Nor is his replacement, jazz-trumpet loving cool kat, daddio, Raymond Key anything to write home about. This is clearly a story written by an adult with no real understanding of teenagers and their growing musical passions (you’ll note it’s jazz, and not rock’n’roll…). I’m afraid the year smacked of a series that was running out of steam, having used up all its ideas. As a prose serial, and not a comic, the lack of innovation is far easier to perceive.
Pretty much the same could be said of Harris Tweed: in fact, little else can be said about it. John Ryan goes back to one-off gags instead of semi-serialised stories, but Tweed also has nothing new to it. On the other hand, Ryan does maintain a level of interest that ‘Simon Simple’ never reached and which it declined yet further from, week by week.
Storm Nelson – Sea Adventurer continued to go strong, thanks to Guy Morgan’s willingness to sail the Silver Fleet to new seas every story and, in the weekly term, Richard Jennings’ vigorous and energetic art. There’s a running theme to the stories in this volume, the ‘Black Box’ giving way to the ‘Yellow Bird’ (a budgerigar, actually) set in the West Indies and seguing into the ‘Magenta Mark’, courtesy of the mastermind behind both threats, the anonymous Nemo.
The ‘He wants to be a…’ series was all but finished now, with only three appearances all year. The George Cansdale/Tom Adams half-page spent most of the year continuing the development of Prehistoric Animals towards their modern day form, but several months in, this became sporadic, alternating with a different series by the same pair, featuring Insects, which was in black and white. There seemed to be no pattern as to which would appear and in some weeks, neither was represented. Ultimately, both series were replaced by a black and white half page featuring dogs, with a variety of artists replacing Adams, whose unsung art was some of the finest ever to appear in Eagle.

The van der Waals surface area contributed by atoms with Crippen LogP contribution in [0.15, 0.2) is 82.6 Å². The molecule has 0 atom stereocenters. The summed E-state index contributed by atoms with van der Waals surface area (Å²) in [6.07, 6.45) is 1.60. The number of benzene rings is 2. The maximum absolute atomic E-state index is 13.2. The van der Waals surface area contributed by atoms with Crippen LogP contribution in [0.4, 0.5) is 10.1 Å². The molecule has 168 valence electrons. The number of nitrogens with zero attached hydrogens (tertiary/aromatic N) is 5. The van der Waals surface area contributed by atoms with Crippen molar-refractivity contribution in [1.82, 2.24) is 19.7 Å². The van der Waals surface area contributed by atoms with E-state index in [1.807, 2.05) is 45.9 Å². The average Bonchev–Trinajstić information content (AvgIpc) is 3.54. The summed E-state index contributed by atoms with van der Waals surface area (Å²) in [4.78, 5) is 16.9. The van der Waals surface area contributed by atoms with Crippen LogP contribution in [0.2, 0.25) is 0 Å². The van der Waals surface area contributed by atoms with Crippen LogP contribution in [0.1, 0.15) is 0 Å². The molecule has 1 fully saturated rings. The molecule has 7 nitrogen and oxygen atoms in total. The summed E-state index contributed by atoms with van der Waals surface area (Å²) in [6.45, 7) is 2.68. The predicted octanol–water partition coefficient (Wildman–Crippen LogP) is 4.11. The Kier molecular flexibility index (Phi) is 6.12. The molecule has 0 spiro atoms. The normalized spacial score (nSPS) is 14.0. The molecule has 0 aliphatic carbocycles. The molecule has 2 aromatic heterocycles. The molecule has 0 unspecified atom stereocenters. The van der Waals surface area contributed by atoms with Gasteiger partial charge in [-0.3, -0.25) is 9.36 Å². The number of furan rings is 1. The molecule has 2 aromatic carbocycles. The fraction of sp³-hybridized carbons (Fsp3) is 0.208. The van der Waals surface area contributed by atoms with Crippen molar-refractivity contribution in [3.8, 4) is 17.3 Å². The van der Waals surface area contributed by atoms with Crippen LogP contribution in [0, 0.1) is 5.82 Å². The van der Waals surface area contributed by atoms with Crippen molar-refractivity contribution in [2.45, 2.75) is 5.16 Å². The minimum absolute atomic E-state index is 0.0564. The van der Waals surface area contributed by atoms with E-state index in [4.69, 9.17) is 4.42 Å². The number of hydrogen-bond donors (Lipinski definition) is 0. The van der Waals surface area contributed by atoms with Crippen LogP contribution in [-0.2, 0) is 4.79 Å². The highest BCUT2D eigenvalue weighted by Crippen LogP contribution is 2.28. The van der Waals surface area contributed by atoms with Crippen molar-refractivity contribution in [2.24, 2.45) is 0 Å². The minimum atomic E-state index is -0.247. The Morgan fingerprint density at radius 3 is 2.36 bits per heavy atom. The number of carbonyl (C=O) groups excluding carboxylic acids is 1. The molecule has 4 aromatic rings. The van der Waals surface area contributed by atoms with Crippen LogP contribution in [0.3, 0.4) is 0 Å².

What we got instead, inside the back page, was a seriously odd return to Eagle‘s practice of offering advertisers comic strips for their advert. These had been a feature throughout, in corners or one-tier strips, never attracting much attention, unlike the old Tommy Walls’ pages. Now, under the white-on-black banner of an Advertiser’s Announcement, we got a weekly series promoting Gas Central Heating, under the aegis of Mr Therm, a cartoon figure.
It’s one of the most puzzling advertising campaigns I’ve ever seen. Much of the Volume was taken up by ‘It’s time to learn with…’ which is, and I kid you not, all about redesigning a kitchen, its white goods, cupboards and even a gas-heated airing cupboard, to improve Mum’s daily lot. Unless Eagle’s adult audience was considerably more extensive than suspected, I cannot see the appeal of any of this to an audience of 7 – 12 year olds.
Nor were things much improved, target-wise, by its replacement, late in the year, by ‘Magic in Meter with…’, written and drawn in a quasi-realistic cartoon form by Dennis Mallet, extolling he virtues of gas each week by means of jingly rhyme.
But each week of Volume 9 was decorated on the back page of Eagle by Frank Bellamy’s stunningly gorgeous art, pristinely realistic, highly detailed and yet imaginatively impressionistic. Once Bellamy got into his swing, without going overboard on lay-outs, he began to vary his pages. He was never less than respectfully accurate to Churchill or any of the many figures who appeared in the story, but once Churchill’s tale reached the First World War, Bellamy never looked back. His battles scenes, in both wars, be they on land, sea or in the air, were breathtaking, his control immaculate and his colours superb.
Once ‘The Happy Warrior’ was complete, at 53 episodes, it was collected as a book, an honour given previously only to the Baden Powell story, and not as quickly. Bellamy stayed on, drawing ‘The Shepherd King’, the story of King David, with rich and flowing colours, stimulated by the Middle East sunlight.
Three Franks, three brilliant artists. It was still a Good Year. But it was the last one.